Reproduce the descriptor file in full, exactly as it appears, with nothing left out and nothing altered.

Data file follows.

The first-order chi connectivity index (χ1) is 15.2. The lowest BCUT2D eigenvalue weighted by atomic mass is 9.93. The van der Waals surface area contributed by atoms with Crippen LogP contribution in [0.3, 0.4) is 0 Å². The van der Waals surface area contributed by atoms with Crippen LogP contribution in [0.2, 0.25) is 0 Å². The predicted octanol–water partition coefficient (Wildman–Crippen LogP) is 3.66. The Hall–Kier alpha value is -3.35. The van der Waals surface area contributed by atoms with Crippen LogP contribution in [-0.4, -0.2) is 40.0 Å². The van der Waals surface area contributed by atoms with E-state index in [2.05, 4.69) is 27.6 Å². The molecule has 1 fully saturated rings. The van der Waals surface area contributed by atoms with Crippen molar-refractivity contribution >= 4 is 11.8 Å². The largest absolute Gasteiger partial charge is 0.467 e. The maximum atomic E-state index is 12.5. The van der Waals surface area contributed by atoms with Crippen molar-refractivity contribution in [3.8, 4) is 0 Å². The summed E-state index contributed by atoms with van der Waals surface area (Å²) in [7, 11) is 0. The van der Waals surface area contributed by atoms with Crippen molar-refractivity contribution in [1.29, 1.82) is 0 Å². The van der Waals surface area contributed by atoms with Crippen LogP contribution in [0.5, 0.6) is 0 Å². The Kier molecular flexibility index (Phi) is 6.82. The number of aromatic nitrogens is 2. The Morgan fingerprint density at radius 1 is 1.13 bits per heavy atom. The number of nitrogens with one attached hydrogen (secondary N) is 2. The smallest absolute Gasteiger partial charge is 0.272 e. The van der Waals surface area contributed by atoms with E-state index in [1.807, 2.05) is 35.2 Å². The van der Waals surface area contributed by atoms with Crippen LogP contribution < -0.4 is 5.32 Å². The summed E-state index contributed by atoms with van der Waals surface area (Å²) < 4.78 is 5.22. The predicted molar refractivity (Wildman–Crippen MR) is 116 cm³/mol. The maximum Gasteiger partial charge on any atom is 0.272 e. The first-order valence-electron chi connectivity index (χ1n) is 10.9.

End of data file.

The first-order chi connectivity index (χ1) is 15.2. The lowest BCUT2D eigenvalue weighted by atomic mass is 9.93. The van der Waals surface area contributed by atoms with Crippen LogP contribution in [0.3, 0.4) is 0 Å². The van der Waals surface area contributed by atoms with Crippen LogP contribution in [0.2, 0.25) is 0 Å². The predicted octanol–water partition coefficient (Wildman–Crippen LogP) is 3.66. The Hall–Kier alpha value is -3.35. The van der Waals surface area contributed by atoms with Crippen LogP contribution in [-0.4, -0.2) is 40.0 Å². The van der Waals surface area contributed by atoms with E-state index in [2.05, 4.69) is 27.6 Å². The molecule has 1 fully saturated rings. The van der Waals surface area contributed by atoms with Crippen molar-refractivity contribution >= 4 is 11.8 Å². The largest absolute Gasteiger partial charge is 0.467 e. The maximum atomic E-state index is 12.5. The van der Waals surface area contributed by atoms with Crippen molar-refractivity contribution in [3.8, 4) is 0 Å². The summed E-state index contributed by atoms with van der Waals surface area (Å²) in [7, 11) is 0. The van der Waals surface area contributed by atoms with Crippen molar-refractivity contribution in [1.29, 1.82) is 0 Å². The van der Waals surface area contributed by atoms with Crippen LogP contribution in [0.5, 0.6) is 0 Å². The Kier molecular flexibility index (Phi) is 6.82. The number of aromatic nitrogens is 2. The Morgan fingerprint density at radius 1 is 1.13 bits per heavy atom. The number of nitrogens with one attached hydrogen (secondary N) is 2. The smallest absolute Gasteiger partial charge is 0.272 e. The van der Waals surface area contributed by atoms with E-state index in [1.807, 2.05) is 35.2 Å². The van der Waals surface area contributed by atoms with Crippen LogP contribution < -0.4 is 5.32 Å². The summed E-state index contributed by atoms with van der Waals surface area (Å²) < 4.78 is 5.22. The predicted molar refractivity (Wildman–Crippen MR) is 116 cm³/mol. The maximum Gasteiger partial charge on any atom is 0.272 e. The first-order valence-electron chi connectivity index (χ1n) is 10.9.